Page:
A more innocuous, coffee-based drink is the egg coffee consumed in northern Vietnam. While in Hanoi, we drank this delicious concoction. I’d expected coffee with curdled egg mixed in it, kind of like a a coffee-based egg-drop soup. Thankfully, the egg coffee was far more pleasant – very rich and sweet.
As recipes go, it couldn’t be more simple: brew some good, strong coffee, let it cool slightly, add sweetened, condensed milk and one egg yolk, and stir: egg coffee. Loved it.
Snakeskin fruit or salak in Bali
Snakeskin Fruit, Durian, Dragon fruit and Vietnamese Glutinous Wine
In the past five weeks of our Southeast Adventure, Michael and/or I have tried various other local delicacies. I ate some snakeskin fruit (salak in Indonesian) in Bali. The name is derived from its formidable looking skin which does resemble that of a brown snake. The cream colored wedges inside taste both sour and sweet at the same time with a nice crunch, not dissimilar to a slightly unripe pear.
Dragon fruit is upper left fruit in this Buddhist altar offering, Hoi An, Vietnam
Clockwise from top left: orange, dragon fruit and passion fruit
Dragon fruit looks quite formidable, earning its name. Inside, dragon fruit is white with tiny black seeds and a sweet, soft crunch. I eat it for breakfast almost every morning, along with passion fruit, if available. Passion fruit is a bit more of a visual-taste challenge. The seeds are encased in a glutinous jelly that reminds me of frog eggs. Once I got past the image, I could eat the pulpy mess which also tastes both sweet and very slightly sour.
Fresh durian with processed durian chips.
Durian is a challenge I’ve never mastered. People either love it or hate it. The majority of westerners fall into the latter category, but it’s worthy of note that Singapore bans open durian from any form of public transportation. When opened, durian stinks to high heaven. Processed into candied fruit bites or chips, however, it’s palatable.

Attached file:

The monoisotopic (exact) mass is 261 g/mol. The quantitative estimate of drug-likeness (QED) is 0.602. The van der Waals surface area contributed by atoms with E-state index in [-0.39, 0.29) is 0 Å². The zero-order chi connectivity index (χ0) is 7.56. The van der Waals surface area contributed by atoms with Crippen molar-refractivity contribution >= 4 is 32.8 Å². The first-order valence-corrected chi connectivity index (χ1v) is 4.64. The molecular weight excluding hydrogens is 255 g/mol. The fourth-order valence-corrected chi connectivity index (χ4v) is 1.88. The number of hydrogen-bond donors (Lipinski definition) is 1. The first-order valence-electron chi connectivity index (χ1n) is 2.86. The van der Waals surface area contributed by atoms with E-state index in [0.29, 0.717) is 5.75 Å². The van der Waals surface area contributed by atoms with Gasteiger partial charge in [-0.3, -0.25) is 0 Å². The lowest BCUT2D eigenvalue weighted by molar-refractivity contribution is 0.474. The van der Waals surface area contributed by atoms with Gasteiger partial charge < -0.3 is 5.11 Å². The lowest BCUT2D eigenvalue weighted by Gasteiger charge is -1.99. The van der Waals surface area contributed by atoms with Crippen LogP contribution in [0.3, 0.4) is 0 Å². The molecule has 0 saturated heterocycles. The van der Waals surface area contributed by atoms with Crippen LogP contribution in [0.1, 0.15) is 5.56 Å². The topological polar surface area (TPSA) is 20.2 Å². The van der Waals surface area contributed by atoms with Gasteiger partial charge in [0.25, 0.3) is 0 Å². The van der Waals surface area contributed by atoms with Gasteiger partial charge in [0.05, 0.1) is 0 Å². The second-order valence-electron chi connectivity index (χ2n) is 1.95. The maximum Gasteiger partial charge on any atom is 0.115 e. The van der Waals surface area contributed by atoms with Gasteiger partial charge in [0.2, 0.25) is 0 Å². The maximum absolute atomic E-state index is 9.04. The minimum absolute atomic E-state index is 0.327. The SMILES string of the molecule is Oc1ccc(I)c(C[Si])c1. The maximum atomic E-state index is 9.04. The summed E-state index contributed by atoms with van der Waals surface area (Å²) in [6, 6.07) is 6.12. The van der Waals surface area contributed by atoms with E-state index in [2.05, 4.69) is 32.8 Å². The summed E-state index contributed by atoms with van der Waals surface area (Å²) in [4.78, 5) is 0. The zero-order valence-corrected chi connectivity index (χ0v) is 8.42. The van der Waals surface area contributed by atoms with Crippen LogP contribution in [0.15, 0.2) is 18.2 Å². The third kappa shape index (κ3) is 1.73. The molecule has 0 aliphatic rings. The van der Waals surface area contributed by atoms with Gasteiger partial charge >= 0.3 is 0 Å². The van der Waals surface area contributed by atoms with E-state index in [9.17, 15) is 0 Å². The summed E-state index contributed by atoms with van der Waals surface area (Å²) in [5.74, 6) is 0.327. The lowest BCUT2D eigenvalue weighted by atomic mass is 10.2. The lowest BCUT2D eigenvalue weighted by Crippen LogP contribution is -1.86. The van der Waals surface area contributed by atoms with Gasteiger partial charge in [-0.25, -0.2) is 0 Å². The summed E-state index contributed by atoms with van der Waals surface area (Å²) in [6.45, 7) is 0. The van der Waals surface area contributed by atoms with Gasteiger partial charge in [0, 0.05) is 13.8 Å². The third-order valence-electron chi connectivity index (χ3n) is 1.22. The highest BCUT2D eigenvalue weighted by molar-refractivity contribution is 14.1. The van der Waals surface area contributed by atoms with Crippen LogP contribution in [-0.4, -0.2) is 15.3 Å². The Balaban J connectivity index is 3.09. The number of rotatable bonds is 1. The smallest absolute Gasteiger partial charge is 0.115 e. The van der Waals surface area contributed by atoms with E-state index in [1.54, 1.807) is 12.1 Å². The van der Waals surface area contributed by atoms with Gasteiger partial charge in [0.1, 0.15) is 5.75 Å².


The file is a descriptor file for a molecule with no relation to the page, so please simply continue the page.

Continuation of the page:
Vietnamese “glutinous wine” causes pause when first encountered on a drinks menu. However, it’s just rice wine; whether it has a milky or glutinous quality depends on how well it has been distilled. Home-brewed rice wine will be both milky and quite glutinous with characteristics I really didn’t like to contemplate and that I’m sure were never in the glossary in a sommelier’s curriculum.
Cooked rice dumped out on a tarp before distilling in a Hoi An shophouse.
Home still for brewing “glutinous” (rice) wine in Hoi An, Vietnam
We actually sampled the rice wine from this still, then allowed ourselves to be “persuaded” to buy a bottle. I was a bit perturbed when the shopkeeper fished a filthy plastic bottle out of a bucket of other used bottles, then filled it for us from the still, but we paid the one dollar and took it. I fed the fishes with it later.
And I thought that home-brewed plain old glutinous rice wine was revolting…
Snake wine: cobra and other snakes fermenting in rice wine. Blood from the snakes give this wine its reddish-brown color.
The one local product I absolutely refused to sample was snake wine. The preferred snake in this type of rice wine is cobra, but smaller snakes usually are added to the brew.
Our guide poured snake wine fro this teapot after filling it from the jar of snake wine behind her.
Michael, however, was game. Quite honestly, I could barely take the pictures, but to the guide’s amazement, he downed the entire cup she poured for him.
As it turns out, Michael didn’t just drink snakes-fermented-in-rice-wine. He had “snake blood wine,” where the snakes’ bellies are slit to allow blood to seep into the mixture, giving the liquid that reddish tinge.
Michael drinking snake blood wine.
And, no, Michael didn’t go puke in the bushes afterwards. He wanted to buy some. I threatened divorce. (I think he sneaked some into his back pack so look out, friends.)
As we head off to Laos, Cambodia, Myanmar and Korea, I can only imagine what additional gustatory challenges await. But I know one thing: if it’s reptile, I ain’t touching it. Michael, go for it, babe!